One of the best by-the-book rom-coms to have a theatrical release in recent years was Crazy, Stupid, Love. This charming, sweet, and funny movie features a killer cast (Steve Carell, Julianne Moore, Ryan Gosling, and Emma Stone) and focuses on multiple love stories during different stages of relationships without overloading the audience with 25 overly similar characters to follow (re: Valentine’s Day). I say “by-the-book” because there have been some decent films of late to feature romance and comedy, but none of them really fit the mold of the genre.

For the most part, these other movies are more rom-com adjacent. For example, Bridesmaids is a straight-up comedy that happens to have romance. Silver Linings Playbook and The Big Sick could be chalked up to rom-coms, but they featured enough drama and Oscar attention to be set apart. There’s also the beloved subgenre to consider: the teen movie. While the teen rom-com thrived during the rom-com era, the last delightfully funny teen flick was Easy A in 2010. Since then, the genre has taken a more dramatic shift, with the popular films such as Perks of Being a Wallflower, The Edge of Seventeen, Love, Simon leading the pack.

One of my favorite filmmakers of the last decade is Leslye Headland, who wrote and directed Bachelorette and Sleeping With Other People. While I’ve often referred to the latter as a “raunchy When Harry Met Sally”, even those films are more friendship-focused and layered than your average rom-com. This, of course, is a welcome change but it brings us back to the big question, “What happened?”. Did we get too cynical? Did online dating taint the whole concept of romantic love? Have we moved passed the ability to enjoy things that are simple and silly?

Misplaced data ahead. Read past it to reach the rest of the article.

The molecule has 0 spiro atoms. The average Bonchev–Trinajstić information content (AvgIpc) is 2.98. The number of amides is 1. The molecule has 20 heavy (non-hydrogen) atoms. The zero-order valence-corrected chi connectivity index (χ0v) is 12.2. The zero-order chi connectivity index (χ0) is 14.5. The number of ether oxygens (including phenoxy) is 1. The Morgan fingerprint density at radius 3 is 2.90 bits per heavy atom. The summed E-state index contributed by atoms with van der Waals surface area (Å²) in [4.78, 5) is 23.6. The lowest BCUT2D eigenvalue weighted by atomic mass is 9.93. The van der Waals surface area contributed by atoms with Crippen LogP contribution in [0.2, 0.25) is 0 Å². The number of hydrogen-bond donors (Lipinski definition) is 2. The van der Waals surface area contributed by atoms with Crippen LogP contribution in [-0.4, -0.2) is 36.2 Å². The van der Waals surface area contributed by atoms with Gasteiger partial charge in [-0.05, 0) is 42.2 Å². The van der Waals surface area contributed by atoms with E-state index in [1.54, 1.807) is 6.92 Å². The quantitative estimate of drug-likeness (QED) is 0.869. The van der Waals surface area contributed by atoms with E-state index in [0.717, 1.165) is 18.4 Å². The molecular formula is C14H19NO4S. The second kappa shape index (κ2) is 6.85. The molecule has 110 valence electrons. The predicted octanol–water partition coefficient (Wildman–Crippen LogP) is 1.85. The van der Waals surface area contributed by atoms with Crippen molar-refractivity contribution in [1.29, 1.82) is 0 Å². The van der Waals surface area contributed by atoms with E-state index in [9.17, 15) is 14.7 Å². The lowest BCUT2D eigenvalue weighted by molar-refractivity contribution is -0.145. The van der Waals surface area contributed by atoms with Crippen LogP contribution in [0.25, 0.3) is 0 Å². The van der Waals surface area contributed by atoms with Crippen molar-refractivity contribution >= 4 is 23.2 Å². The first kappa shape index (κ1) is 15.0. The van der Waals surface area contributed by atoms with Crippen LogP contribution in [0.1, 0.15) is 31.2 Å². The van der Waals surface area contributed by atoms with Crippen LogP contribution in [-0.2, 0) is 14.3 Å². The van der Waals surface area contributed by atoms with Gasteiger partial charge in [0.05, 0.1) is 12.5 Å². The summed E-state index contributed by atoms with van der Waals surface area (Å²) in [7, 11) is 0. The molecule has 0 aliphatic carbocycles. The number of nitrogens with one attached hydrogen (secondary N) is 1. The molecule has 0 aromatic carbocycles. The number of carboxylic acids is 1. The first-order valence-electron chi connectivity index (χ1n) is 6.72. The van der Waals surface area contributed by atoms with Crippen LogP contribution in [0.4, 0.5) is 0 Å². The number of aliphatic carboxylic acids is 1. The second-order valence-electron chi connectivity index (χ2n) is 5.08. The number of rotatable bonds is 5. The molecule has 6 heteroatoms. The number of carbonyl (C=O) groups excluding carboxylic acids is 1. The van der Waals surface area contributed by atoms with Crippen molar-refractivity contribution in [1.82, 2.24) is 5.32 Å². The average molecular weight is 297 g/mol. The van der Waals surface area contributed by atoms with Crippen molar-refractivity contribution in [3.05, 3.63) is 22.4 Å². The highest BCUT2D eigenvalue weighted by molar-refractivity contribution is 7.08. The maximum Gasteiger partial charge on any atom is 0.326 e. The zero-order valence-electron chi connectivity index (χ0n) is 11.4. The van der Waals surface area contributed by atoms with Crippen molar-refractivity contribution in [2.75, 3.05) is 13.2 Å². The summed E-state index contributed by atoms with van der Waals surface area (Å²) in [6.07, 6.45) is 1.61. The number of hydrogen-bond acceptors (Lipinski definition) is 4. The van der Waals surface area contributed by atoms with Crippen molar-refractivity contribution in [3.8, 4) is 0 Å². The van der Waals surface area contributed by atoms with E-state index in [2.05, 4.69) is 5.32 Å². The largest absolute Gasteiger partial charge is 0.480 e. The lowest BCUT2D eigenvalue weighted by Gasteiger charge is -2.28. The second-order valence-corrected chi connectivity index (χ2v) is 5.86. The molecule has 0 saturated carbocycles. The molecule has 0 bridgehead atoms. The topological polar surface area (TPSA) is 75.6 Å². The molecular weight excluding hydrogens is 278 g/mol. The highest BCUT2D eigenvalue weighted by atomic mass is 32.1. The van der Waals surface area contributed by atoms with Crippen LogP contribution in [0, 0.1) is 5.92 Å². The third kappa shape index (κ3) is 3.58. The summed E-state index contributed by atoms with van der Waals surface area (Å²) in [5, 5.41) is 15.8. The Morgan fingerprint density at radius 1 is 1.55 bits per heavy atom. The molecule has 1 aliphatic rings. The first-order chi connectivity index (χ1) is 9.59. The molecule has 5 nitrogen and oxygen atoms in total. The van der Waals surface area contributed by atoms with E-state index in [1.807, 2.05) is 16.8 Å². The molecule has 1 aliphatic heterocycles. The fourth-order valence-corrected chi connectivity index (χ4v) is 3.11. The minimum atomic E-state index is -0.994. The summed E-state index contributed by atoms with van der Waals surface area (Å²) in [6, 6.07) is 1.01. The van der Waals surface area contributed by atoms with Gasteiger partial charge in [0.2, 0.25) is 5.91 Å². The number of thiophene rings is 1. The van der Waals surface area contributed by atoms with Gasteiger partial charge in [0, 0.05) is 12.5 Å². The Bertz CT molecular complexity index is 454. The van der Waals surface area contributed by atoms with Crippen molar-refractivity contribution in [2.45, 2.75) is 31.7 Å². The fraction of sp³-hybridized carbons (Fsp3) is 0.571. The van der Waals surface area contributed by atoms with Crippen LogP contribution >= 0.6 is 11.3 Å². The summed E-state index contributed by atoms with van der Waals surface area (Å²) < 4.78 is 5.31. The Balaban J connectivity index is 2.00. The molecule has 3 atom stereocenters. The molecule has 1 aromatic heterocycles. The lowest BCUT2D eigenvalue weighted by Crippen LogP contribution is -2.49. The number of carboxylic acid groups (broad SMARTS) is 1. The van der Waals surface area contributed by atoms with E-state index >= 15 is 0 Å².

Now that some time has passed, a resurgence seems to be underway and while many of us are happy to see the classic rom-com return, we need to be wary of heading in a disappointing direction: backwards.

Set It Up

Netflix recently released Set It Up, a back-to-basics rom-com starring Zoey Deutch and Glen Powell as Harper and Charlie, two overworked assistants who concoct a scheme to set up their overbearing bosses, played by Lucy Liu and Taye Diggs. As their bosses become more involved, Harper and Charlie grow closer. Naturally, neither realize their romantic feelings until a huge fight brings about a passionate realization. The home audiences went crazy for it, and that included me.

Glen and Zoey are incredibly charming and the film’s writer, Katie Silberman, deserves tons of credit for her quippy dialogue and relatable look at the millennial experience. Additionally, Claire Scanlon (who recently directed “The Box”, one of Brooklyn Nine-Nine’s best episodes), did a seamless directing job while pregnant, which is pretty fucking awesome.